Annapolis real estate owners will be affected by upcoming adjustable-rate mortgage (ARM) resets, and time will tell exactly who and how.
I’ve been hearing a lot lately about the large number of option-ARMs and Alt-A loans that are due to reset in 2010 and 2011, and people are wondering what the effect will be on our local real estate market.
If you want to read about the doom and gloom, and review lots of data, an interesting source is the book
More Mortgage Meltdown: 6 Ways to Profit in These Bad Times, by Whitney Tilsen and Glenn Tongue, or the authors’ web site More Mortgage Meltdown.
[tomatoframe width=”120″ height=”240″]http://rcm.amazon.com/e/cm?t=koalaconcepts-20&o=1&p=8&l=as1&asins=0470503408&fc1=000000&IS2=1<1=_blank&m=amazon&lc1=0000FF&bc1=000000&bg1=FFFFFF&f=ifr[/tomatoframe]
I like these guys, and not just because I’m biased because Glenn Tongue is another Wharton grad. They’ve put together a lot of data, and assembled a detailed Powerpoint presentation which they share on their web site. Reviewing them made for a frightening Halloween for me!
Of course, after calming down, the question everyone wants to know is, “How does this affect me and our local market?” Lots of Alt-A notes and fewer option ARMs were issued in the Annapolis area during the boom. American Home Mortgage (AHM), a major Alt-A lender, was extremely successful in Annapolis and Anne Arundel County (and all across the country), due to their combination of low rates and easy approval process. Perhaps that had something to do with them being the first lender to stop funding loans and quickly file for bankruptcy in August 2007, starting the mortgage meltdown.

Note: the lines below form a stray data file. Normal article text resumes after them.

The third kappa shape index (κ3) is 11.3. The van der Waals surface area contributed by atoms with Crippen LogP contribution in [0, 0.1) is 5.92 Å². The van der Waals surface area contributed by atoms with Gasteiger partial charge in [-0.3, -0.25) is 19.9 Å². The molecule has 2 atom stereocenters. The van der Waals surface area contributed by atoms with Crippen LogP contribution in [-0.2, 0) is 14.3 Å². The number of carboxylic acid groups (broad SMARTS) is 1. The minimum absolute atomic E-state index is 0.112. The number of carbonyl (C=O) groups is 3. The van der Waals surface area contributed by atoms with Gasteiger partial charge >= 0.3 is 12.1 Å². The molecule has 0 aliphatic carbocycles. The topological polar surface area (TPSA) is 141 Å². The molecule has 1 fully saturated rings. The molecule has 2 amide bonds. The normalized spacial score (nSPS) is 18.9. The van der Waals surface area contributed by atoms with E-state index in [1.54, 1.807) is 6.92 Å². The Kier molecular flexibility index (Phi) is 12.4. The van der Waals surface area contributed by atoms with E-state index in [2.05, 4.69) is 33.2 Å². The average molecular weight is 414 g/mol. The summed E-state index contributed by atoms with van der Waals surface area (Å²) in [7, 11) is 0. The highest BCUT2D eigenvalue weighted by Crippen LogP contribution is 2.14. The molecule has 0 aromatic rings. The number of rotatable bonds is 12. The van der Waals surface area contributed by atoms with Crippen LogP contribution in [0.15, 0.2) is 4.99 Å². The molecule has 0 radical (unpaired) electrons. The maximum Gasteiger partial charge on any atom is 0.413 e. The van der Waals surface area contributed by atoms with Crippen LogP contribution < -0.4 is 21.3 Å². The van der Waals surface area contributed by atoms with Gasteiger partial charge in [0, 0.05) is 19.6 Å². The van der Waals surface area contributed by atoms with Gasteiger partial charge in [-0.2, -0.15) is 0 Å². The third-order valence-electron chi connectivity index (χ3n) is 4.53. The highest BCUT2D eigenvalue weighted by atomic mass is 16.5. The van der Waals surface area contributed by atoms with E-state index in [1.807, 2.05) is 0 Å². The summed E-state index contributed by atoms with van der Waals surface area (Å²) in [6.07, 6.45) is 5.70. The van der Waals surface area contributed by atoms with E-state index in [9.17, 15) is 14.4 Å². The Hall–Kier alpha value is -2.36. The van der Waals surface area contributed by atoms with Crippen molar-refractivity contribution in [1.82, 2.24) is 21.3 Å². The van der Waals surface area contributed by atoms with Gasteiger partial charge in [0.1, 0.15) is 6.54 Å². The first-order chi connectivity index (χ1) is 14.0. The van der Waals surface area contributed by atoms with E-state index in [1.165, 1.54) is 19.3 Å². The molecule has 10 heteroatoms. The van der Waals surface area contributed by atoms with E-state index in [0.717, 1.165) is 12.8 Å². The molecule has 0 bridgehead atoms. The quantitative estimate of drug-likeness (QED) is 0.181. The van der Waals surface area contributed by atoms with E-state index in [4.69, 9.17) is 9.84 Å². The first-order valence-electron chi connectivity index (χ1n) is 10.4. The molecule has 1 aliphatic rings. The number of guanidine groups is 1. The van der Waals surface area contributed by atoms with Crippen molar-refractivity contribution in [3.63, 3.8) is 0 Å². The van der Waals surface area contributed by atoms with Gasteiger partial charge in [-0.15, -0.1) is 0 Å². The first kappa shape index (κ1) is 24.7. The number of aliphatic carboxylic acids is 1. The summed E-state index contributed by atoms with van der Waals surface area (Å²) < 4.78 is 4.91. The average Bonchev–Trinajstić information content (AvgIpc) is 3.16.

Our local Annapolis and Anne Arundel County market is strengthened by many factors, among them our being the Maryland state capital, sited on the Chesapeake Bay, being close to Washington, DC, and having Homeland Security and the Baltimore Washington International Airport in the area. These are some of the factors that give confidence on our real estate values over the long term.
Perhaps the most important questions for your consideration at this point are: What type of loan or loans do you have? Do you know? And does your income continue to be sufficient to afford your payments, or has the recession put that in danger?
Do you have a 30-year fixed mortgage? Or are you paying interest only? Or do you have a choice of how much to pay? Will your loan convert and start amortizing? Will your payments adjust based on some formula and interest rates in the coming months or years? If you are not sure, you might pull out your closing documents, call your lender, or call me, and get clear. If your payments are likely to change within the next year or two, this is a good time to plan ahead so you are not caught by surprise. And if you know someone who anticipates trouble, please put us in touch.
P.S. Call me today for all your Annapolis real estate needs.